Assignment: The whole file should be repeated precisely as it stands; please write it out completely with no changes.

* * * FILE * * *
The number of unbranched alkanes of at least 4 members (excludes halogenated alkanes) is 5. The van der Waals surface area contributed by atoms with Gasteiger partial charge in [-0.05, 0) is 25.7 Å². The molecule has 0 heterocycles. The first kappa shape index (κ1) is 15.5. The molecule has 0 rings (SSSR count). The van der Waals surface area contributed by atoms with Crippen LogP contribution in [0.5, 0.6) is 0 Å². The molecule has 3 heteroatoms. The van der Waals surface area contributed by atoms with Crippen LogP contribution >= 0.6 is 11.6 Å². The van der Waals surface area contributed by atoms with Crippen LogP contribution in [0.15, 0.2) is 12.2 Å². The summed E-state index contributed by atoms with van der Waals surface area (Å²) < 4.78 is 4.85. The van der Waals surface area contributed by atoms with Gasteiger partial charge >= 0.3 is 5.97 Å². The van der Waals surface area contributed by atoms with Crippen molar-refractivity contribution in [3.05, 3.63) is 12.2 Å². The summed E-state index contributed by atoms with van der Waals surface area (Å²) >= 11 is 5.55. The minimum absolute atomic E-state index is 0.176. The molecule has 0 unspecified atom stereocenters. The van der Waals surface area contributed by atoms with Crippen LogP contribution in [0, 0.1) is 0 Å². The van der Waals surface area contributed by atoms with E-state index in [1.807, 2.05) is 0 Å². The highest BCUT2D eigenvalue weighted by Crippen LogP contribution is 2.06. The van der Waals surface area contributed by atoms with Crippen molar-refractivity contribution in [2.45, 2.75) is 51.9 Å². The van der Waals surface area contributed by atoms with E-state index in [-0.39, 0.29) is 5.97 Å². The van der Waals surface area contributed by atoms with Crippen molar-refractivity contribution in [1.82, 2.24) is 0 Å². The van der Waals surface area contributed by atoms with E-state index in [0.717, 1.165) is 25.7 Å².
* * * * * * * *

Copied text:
The number of unbranched alkanes of at least 4 members (excludes halogenated alkanes) is 5. The van der Waals surface area contributed by atoms with Gasteiger partial charge in [-0.05, 0) is 25.7 Å². The molecule has 0 heterocycles. The first kappa shape index (κ1) is 15.5. The molecule has 0 rings (SSSR count). The van der Waals surface area contributed by atoms with Crippen LogP contribution in [0.5, 0.6) is 0 Å². The molecule has 3 heteroatoms. The van der Waals surface area contributed by atoms with Crippen LogP contribution >= 0.6 is 11.6 Å². The van der Waals surface area contributed by atoms with Crippen LogP contribution in [0.15, 0.2) is 12.2 Å². The summed E-state index contributed by atoms with van der Waals surface area (Å²) < 4.78 is 4.85. The van der Waals surface area contributed by atoms with Gasteiger partial charge >= 0.3 is 5.97 Å². The van der Waals surface area contributed by atoms with Crippen molar-refractivity contribution in [3.05, 3.63) is 12.2 Å². The summed E-state index contributed by atoms with van der Waals surface area (Å²) >= 11 is 5.55. The minimum absolute atomic E-state index is 0.176. The molecule has 0 unspecified atom stereocenters. The van der Waals surface area contributed by atoms with Crippen LogP contribution in [0, 0.1) is 0 Å². The van der Waals surface area contributed by atoms with E-state index in [1.807, 2.05) is 0 Å². The highest BCUT2D eigenvalue weighted by Crippen LogP contribution is 2.06. The van der Waals surface area contributed by atoms with Crippen molar-refractivity contribution in [2.45, 2.75) is 51.9 Å². The van der Waals surface area contributed by atoms with E-state index in [-0.39, 0.29) is 5.97 Å². The van der Waals surface area contributed by atoms with Crippen molar-refractivity contribution in [1.82, 2.24) is 0 Å². The van der Waals surface area contributed by atoms with E-state index in [0.717, 1.165) is 25.7 Å².